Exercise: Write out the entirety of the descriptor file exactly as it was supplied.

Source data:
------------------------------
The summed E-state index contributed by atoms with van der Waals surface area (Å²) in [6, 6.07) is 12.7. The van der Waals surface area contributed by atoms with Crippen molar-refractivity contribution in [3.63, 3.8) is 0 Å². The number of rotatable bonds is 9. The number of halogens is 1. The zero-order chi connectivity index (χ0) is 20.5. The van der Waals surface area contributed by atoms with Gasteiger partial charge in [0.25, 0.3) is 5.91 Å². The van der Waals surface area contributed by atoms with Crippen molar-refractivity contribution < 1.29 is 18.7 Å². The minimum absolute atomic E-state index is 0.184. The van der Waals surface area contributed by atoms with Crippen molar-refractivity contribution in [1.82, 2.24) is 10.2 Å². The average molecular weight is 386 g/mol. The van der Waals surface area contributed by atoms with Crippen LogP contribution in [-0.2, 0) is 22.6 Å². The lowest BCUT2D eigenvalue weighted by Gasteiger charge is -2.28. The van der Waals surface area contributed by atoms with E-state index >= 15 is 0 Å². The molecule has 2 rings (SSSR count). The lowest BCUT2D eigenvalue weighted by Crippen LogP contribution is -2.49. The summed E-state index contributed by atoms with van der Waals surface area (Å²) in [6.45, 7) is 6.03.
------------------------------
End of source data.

The summed E-state index contributed by atoms with van der Waals surface area (Å²) in [6, 6.07) is 12.7. The van der Waals surface area contributed by atoms with Crippen molar-refractivity contribution in [3.63, 3.8) is 0 Å². The number of rotatable bonds is 9. The number of halogens is 1. The zero-order chi connectivity index (χ0) is 20.5. The van der Waals surface area contributed by atoms with Gasteiger partial charge in [0.25, 0.3) is 5.91 Å². The van der Waals surface area contributed by atoms with Crippen molar-refractivity contribution < 1.29 is 18.7 Å². The minimum absolute atomic E-state index is 0.184. The van der Waals surface area contributed by atoms with Crippen molar-refractivity contribution in [1.82, 2.24) is 10.2 Å². The average molecular weight is 386 g/mol. The van der Waals surface area contributed by atoms with Crippen LogP contribution in [-0.2, 0) is 22.6 Å². The lowest BCUT2D eigenvalue weighted by Gasteiger charge is -2.28. The van der Waals surface area contributed by atoms with E-state index >= 15 is 0 Å². The molecule has 2 rings (SSSR count). The lowest BCUT2D eigenvalue weighted by Crippen LogP contribution is -2.49. The summed E-state index contributed by atoms with van der Waals surface area (Å²) in [6.45, 7) is 6.03.